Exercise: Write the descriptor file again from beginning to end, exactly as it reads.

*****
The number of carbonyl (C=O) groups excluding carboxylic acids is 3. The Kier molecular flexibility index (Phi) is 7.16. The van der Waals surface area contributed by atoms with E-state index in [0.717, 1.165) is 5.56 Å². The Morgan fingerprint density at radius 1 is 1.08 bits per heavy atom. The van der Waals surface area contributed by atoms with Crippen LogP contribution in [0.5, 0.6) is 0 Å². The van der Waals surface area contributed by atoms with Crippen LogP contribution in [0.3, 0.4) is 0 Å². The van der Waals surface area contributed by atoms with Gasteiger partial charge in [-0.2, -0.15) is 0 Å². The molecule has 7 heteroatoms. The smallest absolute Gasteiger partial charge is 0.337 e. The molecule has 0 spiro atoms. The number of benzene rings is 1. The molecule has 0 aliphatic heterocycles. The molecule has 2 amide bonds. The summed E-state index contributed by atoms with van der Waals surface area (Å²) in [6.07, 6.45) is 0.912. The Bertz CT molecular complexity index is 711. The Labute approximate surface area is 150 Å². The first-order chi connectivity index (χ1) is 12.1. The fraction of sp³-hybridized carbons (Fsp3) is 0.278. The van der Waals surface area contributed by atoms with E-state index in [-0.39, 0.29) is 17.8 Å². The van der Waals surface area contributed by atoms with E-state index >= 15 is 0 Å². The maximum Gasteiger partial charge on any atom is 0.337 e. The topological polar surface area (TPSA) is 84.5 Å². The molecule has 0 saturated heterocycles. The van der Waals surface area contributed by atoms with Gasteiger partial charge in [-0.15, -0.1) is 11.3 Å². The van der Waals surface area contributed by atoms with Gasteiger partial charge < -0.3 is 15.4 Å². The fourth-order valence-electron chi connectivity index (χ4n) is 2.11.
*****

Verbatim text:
The number of carbonyl (C=O) groups excluding carboxylic acids is 3. The Kier molecular flexibility index (Phi) is 7.16. The van der Waals surface area contributed by atoms with E-state index in [0.717, 1.165) is 5.56 Å². The Morgan fingerprint density at radius 1 is 1.08 bits per heavy atom. The van der Waals surface area contributed by atoms with Crippen LogP contribution in [0.5, 0.6) is 0 Å². The van der Waals surface area contributed by atoms with Crippen LogP contribution in [0.3, 0.4) is 0 Å². The van der Waals surface area contributed by atoms with Gasteiger partial charge in [-0.2, -0.15) is 0 Å². The molecule has 7 heteroatoms. The smallest absolute Gasteiger partial charge is 0.337 e. The molecule has 0 spiro atoms. The number of benzene rings is 1. The molecule has 0 aliphatic heterocycles. The molecule has 2 amide bonds. The summed E-state index contributed by atoms with van der Waals surface area (Å²) in [6.07, 6.45) is 0.912. The Bertz CT molecular complexity index is 711. The Labute approximate surface area is 150 Å². The first-order chi connectivity index (χ1) is 12.1. The fraction of sp³-hybridized carbons (Fsp3) is 0.278. The van der Waals surface area contributed by atoms with E-state index in [-0.39, 0.29) is 17.8 Å². The van der Waals surface area contributed by atoms with E-state index >= 15 is 0 Å². The maximum Gasteiger partial charge on any atom is 0.337 e. The topological polar surface area (TPSA) is 84.5 Å². The molecule has 0 saturated heterocycles. The van der Waals surface area contributed by atoms with Gasteiger partial charge in [-0.15, -0.1) is 11.3 Å². The van der Waals surface area contributed by atoms with Gasteiger partial charge < -0.3 is 15.4 Å². The fourth-order valence-electron chi connectivity index (χ4n) is 2.11.